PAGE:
Cape Town — The Minister of Water and Environmental Affairs, Edna Molewa, is expected to sign a Memorandum of Understanding to address rhino poaching with Vietnam next month when she visits that country.
Molewa said she would visit Vietnam after 9 December on her way home after a climate change meeting in Qatar and sign the document then.
She was speaking in Cape Town at the launch of the department's National Environmental Compliance and Enforcement Report 2011/12.
Some of the most prevalent crimes reported included the illegal hunting of rhino, unlawful waste disposal, unlawful cutting and collecting of wood, and driving in a coastal area without a permit.
Molewa said a total of 570 rhinos were illegally hunted in South Africa in 2011. Hunted for their horns, 254 rhino were killed in the Kruger National Park, 34 were slaughtered in Limpopo, 34 in KwaZulu-Natal and 31 in Mpumalanga.
Law enforcement agencies arrested 232 suspects last year. This year, charges of illegal rhino hunting, dealing and being in possession of rhino horn have secured convictions in court.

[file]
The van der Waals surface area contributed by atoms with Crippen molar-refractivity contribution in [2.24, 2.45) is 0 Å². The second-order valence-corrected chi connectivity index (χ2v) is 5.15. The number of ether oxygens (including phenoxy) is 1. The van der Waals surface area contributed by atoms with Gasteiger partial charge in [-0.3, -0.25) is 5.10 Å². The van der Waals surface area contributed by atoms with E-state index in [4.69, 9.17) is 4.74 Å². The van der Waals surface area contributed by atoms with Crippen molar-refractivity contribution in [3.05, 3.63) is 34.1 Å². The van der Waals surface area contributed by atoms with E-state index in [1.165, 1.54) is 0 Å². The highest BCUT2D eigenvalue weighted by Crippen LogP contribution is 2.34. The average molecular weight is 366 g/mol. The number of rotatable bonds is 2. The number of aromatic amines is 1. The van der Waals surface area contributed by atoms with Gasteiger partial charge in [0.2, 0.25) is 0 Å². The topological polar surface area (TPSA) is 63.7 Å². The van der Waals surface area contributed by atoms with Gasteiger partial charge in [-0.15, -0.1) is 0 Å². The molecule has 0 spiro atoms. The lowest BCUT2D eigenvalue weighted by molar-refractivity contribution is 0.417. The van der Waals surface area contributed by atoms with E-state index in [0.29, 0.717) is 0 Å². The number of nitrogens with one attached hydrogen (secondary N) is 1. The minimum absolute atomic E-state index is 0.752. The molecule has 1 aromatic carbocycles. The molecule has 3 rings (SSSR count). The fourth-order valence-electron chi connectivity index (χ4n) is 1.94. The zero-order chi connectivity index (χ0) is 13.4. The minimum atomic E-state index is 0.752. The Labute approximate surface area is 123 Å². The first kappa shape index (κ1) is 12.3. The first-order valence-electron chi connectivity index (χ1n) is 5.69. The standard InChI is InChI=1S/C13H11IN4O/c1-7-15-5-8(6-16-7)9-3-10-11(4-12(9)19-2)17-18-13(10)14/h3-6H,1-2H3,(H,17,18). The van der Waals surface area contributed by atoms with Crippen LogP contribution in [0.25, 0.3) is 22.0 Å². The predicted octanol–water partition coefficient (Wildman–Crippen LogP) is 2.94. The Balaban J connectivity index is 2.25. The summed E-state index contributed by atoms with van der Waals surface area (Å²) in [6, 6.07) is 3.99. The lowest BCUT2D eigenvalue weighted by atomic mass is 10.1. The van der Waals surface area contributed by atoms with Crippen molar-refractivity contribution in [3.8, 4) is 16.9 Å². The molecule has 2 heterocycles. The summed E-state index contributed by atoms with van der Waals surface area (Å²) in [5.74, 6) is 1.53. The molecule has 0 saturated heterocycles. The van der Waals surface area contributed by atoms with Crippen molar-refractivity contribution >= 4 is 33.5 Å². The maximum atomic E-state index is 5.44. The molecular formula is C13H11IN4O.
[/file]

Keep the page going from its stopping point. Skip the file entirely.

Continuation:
"The first few cases which resulted in this outcome were important, both from the perspective of providing a precedent to other courts, but also to send out a strong message that imprisonment is the most likely consequence if you are caught engaging in such illegal activities," she said.
Molewa ruled out suggestions that government would put up an electric fence on the border between South Africa and Mozambique to keep poachers out, adding that the people arrested for poaching were from countries such as Vietnam.
Despite rhino poaching, there were still many rhinos left in South Africa, said the minister, adding that the last figure she had was 20 000.
Reviewing the performance of the Green Scorpions, Molewa said in 2011/12, a total of 1 339 arrests were affected compared with 1 899 arrested the previous year
Convictions obtained nationally were up from 72 to 82. Acquittals dropped from 22 to seven, while a total of 759 admissions of guilt fines were paid, bringing in R470 080.
Income from section 24 G administrative fines doubled from R8.3 million to R17.6 million. These fines were paid as a result of illegal commencement of Environment Impact Assessment and waste management activities.
On abalone poaching, she said government had been concerned when the moratorium on harvesting was lifted a few years ago that there could be an increase in poaching.
"We are focusing on the possible depletion of our marine resources. It's quite a concern and is an area that we have to focus on."
Molewa said there was a need for her department and the Department of Water Affairs to work closer together to thwart abalone poachers.
She said that abalone poaching could be linked to rhino poaching.